QUESTION: I thought I understood real estate but now that I am about to lease a commercial property, I'm confused. The landlord is asking for a deposit that he wants to keep during the entire length of the lease. When I've bought property, the deposit was used as part of the payment at closing. What's this about and what else should I look out for in the lease I sign?
ANSWER: You are right. Leasing real estate has very different considerations from purchasing real estate. The deposit is one of them.
Landlords require renters to pay a security deposit prior to taking possession of the premises and they retain this to cover the costs of any damages beyond ordinary wear and tear. It can also be used to pay unpaid rent. It will not be returned until you vacate the premises.
A landlord must hold the security deposit in either a non-interest bearing account, an interest-bearing account (with you, the tenant, receiving either 5 percent interest annually or 75 percent of the interest the deposit actually earns). The landlord could also post a surety bond in an amount equal to the security deposit. The landlord must notify you of the manner in which he or she is holding the money within 30 days of receiving it.
The landlord has 15 days to return the money (with interest, if applicable) at the end of the lease or must notify you of a claim against the security deposit for damages. If the landlord makes a claim, you have 15 days to object. If you do not object, the landlord may deduct the amount of the claim from the security deposit and must return the remainder to you within 30 days of the date of the notice of the claim. This is all part of Florida law.
You are wise to be concerned about the terms of the lease. Landlords sometimes produce a lease that is heavily weighted in their favor. Be sure that issues that are important to you are also included. For example, who is responsible for maintaining items connected to the property such as HVAC equipment? Can you sub-lease if necessary? What type and level of insurance will you both carry? Under what circumstances may the landlord enter your premises? (This is important toward the end of the lease if you do not renew and the landlord wants to show the property to prospective tenants.) Do you have a right to renew the lease at the end and how would the new rent be determined? What are your cancellation rights?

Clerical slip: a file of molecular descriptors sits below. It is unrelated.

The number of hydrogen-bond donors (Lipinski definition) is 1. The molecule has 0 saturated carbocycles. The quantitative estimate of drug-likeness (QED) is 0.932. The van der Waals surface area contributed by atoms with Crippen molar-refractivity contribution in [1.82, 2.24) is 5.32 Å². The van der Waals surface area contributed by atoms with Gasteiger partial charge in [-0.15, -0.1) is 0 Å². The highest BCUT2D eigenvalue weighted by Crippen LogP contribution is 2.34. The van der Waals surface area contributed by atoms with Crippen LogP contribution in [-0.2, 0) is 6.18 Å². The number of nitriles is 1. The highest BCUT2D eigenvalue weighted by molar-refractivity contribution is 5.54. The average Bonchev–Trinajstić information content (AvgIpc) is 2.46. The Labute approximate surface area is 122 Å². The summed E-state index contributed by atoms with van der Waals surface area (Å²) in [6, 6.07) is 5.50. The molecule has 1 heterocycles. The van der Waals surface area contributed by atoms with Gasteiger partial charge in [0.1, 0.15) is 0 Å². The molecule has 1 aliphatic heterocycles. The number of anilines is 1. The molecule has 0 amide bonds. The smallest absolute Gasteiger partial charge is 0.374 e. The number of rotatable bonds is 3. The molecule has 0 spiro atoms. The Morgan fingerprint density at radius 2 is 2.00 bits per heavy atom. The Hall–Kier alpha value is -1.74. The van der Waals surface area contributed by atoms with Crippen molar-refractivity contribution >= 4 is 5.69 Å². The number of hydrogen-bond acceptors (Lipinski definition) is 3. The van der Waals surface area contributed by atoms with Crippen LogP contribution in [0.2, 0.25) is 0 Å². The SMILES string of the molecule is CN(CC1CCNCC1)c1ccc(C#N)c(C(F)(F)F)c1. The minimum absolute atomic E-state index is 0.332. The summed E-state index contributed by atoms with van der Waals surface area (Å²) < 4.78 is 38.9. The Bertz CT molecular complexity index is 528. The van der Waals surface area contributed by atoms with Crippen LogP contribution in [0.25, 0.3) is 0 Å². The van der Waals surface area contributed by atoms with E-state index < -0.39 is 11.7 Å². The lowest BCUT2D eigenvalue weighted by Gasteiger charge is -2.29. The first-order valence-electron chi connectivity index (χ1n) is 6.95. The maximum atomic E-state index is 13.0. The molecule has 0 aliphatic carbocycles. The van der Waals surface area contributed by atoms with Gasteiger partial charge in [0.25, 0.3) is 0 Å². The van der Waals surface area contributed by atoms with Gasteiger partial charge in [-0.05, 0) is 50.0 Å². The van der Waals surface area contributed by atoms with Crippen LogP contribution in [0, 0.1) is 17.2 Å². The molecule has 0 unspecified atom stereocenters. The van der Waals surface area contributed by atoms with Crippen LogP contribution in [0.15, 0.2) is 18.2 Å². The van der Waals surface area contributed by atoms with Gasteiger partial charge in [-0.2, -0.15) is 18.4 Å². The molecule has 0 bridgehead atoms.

As someone new to the pitfalls of leasing commercial property, you may want to seek the advice of an attorney before signing a commercial lease. There really is a great deal of money involved!
Attorney Sylvia Heldreth is a certified specialist in real estate law. Her office is located at 1215 Miramar St. in Cape Coral.
This article is not intended as specific legal advice to anyone and is based upon facts that change from time to time. Individuals should seek legal counsel before acting upon any matter involving the law.